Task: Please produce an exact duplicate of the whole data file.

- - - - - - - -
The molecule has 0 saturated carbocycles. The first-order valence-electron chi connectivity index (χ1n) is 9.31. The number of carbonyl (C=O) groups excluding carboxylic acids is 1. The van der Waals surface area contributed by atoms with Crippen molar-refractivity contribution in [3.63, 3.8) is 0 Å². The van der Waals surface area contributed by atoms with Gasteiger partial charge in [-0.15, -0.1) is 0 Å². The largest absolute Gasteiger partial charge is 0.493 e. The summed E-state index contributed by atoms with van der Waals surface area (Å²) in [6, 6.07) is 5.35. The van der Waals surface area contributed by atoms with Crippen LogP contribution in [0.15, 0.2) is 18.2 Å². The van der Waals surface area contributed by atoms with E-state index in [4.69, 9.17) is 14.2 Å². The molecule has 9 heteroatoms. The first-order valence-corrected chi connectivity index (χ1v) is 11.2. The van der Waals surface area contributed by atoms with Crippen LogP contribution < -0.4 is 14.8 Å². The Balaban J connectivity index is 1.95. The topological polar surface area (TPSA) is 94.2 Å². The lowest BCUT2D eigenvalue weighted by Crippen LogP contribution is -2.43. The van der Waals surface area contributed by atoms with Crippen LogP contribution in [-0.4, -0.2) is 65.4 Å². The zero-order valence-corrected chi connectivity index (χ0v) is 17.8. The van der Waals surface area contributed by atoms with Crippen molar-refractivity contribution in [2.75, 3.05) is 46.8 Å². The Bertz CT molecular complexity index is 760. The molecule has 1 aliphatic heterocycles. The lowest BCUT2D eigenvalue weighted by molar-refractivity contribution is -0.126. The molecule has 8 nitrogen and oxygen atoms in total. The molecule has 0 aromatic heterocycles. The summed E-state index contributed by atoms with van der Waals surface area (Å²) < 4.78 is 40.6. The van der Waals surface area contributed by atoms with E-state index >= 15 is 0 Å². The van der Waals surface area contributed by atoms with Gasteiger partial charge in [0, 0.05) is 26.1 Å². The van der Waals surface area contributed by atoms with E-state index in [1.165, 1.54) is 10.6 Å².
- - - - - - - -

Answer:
The molecule has 0 saturated carbocycles. The first-order valence-electron chi connectivity index (χ1n) is 9.31. The number of carbonyl (C=O) groups excluding carboxylic acids is 1. The van der Waals surface area contributed by atoms with Crippen molar-refractivity contribution in [3.63, 3.8) is 0 Å². The van der Waals surface area contributed by atoms with Gasteiger partial charge in [-0.15, -0.1) is 0 Å². The largest absolute Gasteiger partial charge is 0.493 e. The summed E-state index contributed by atoms with van der Waals surface area (Å²) in [6, 6.07) is 5.35. The van der Waals surface area contributed by atoms with Crippen LogP contribution in [0.15, 0.2) is 18.2 Å². The van der Waals surface area contributed by atoms with E-state index in [4.69, 9.17) is 14.2 Å². The molecule has 9 heteroatoms. The first-order valence-corrected chi connectivity index (χ1v) is 11.2. The van der Waals surface area contributed by atoms with Crippen LogP contribution < -0.4 is 14.8 Å². The Balaban J connectivity index is 1.95. The topological polar surface area (TPSA) is 94.2 Å². The lowest BCUT2D eigenvalue weighted by Crippen LogP contribution is -2.43. The van der Waals surface area contributed by atoms with Crippen LogP contribution in [-0.4, -0.2) is 65.4 Å². The zero-order valence-corrected chi connectivity index (χ0v) is 17.8. The van der Waals surface area contributed by atoms with Crippen molar-refractivity contribution in [2.75, 3.05) is 46.8 Å². The Bertz CT molecular complexity index is 760. The molecule has 1 aliphatic heterocycles. The lowest BCUT2D eigenvalue weighted by molar-refractivity contribution is -0.126. The molecule has 8 nitrogen and oxygen atoms in total. The molecule has 0 aromatic heterocycles. The summed E-state index contributed by atoms with van der Waals surface area (Å²) < 4.78 is 40.6. The van der Waals surface area contributed by atoms with E-state index >= 15 is 0 Å². The van der Waals surface area contributed by atoms with Gasteiger partial charge in [0, 0.05) is 26.1 Å². The van der Waals surface area contributed by atoms with E-state index in [1.165, 1.54) is 10.6 Å².